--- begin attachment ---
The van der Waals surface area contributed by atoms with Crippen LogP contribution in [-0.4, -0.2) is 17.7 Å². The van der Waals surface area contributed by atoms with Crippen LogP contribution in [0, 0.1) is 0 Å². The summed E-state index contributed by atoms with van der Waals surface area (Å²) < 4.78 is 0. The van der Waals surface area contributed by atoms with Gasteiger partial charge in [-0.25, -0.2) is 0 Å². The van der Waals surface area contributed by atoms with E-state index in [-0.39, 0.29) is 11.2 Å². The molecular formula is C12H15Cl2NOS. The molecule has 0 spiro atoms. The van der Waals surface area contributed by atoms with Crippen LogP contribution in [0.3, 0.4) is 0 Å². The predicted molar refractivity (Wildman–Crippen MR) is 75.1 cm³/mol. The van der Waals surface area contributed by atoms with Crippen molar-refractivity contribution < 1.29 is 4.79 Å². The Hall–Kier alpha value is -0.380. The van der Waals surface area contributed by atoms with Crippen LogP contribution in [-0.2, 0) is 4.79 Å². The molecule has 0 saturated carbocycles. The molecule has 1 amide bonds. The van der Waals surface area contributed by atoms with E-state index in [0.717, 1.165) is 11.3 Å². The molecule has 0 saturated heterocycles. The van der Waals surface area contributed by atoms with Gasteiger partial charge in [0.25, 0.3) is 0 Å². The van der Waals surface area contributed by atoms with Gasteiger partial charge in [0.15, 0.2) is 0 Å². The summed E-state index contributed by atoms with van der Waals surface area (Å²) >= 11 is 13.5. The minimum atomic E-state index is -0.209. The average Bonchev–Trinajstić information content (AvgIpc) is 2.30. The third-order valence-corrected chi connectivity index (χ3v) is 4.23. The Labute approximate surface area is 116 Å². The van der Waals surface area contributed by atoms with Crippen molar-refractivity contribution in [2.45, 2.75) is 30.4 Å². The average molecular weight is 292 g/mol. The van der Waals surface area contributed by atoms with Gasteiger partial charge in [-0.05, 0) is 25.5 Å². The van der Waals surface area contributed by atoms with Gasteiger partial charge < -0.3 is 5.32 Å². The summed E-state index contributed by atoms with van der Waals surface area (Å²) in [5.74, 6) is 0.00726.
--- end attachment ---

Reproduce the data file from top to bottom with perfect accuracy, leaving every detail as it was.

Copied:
The van der Waals surface area contributed by atoms with Crippen LogP contribution in [-0.4, -0.2) is 17.7 Å². The van der Waals surface area contributed by atoms with Crippen LogP contribution in [0, 0.1) is 0 Å². The summed E-state index contributed by atoms with van der Waals surface area (Å²) < 4.78 is 0. The van der Waals surface area contributed by atoms with Gasteiger partial charge in [-0.25, -0.2) is 0 Å². The van der Waals surface area contributed by atoms with E-state index in [-0.39, 0.29) is 11.2 Å². The molecular formula is C12H15Cl2NOS. The molecule has 0 spiro atoms. The van der Waals surface area contributed by atoms with Crippen LogP contribution in [0.3, 0.4) is 0 Å². The predicted molar refractivity (Wildman–Crippen MR) is 75.1 cm³/mol. The van der Waals surface area contributed by atoms with Crippen molar-refractivity contribution < 1.29 is 4.79 Å². The Hall–Kier alpha value is -0.380. The van der Waals surface area contributed by atoms with Crippen LogP contribution in [-0.2, 0) is 4.79 Å². The molecule has 0 saturated carbocycles. The molecule has 1 amide bonds. The van der Waals surface area contributed by atoms with E-state index in [0.717, 1.165) is 11.3 Å². The molecule has 0 saturated heterocycles. The van der Waals surface area contributed by atoms with Gasteiger partial charge in [0.25, 0.3) is 0 Å². The van der Waals surface area contributed by atoms with Gasteiger partial charge in [0.15, 0.2) is 0 Å². The summed E-state index contributed by atoms with van der Waals surface area (Å²) >= 11 is 13.5. The minimum atomic E-state index is -0.209. The average Bonchev–Trinajstić information content (AvgIpc) is 2.30. The third-order valence-corrected chi connectivity index (χ3v) is 4.23. The Labute approximate surface area is 116 Å². The van der Waals surface area contributed by atoms with Crippen molar-refractivity contribution in [2.45, 2.75) is 30.4 Å². The average molecular weight is 292 g/mol. The van der Waals surface area contributed by atoms with Gasteiger partial charge in [-0.05, 0) is 25.5 Å². The van der Waals surface area contributed by atoms with Gasteiger partial charge < -0.3 is 5.32 Å². The summed E-state index contributed by atoms with van der Waals surface area (Å²) in [5.74, 6) is 0.00726.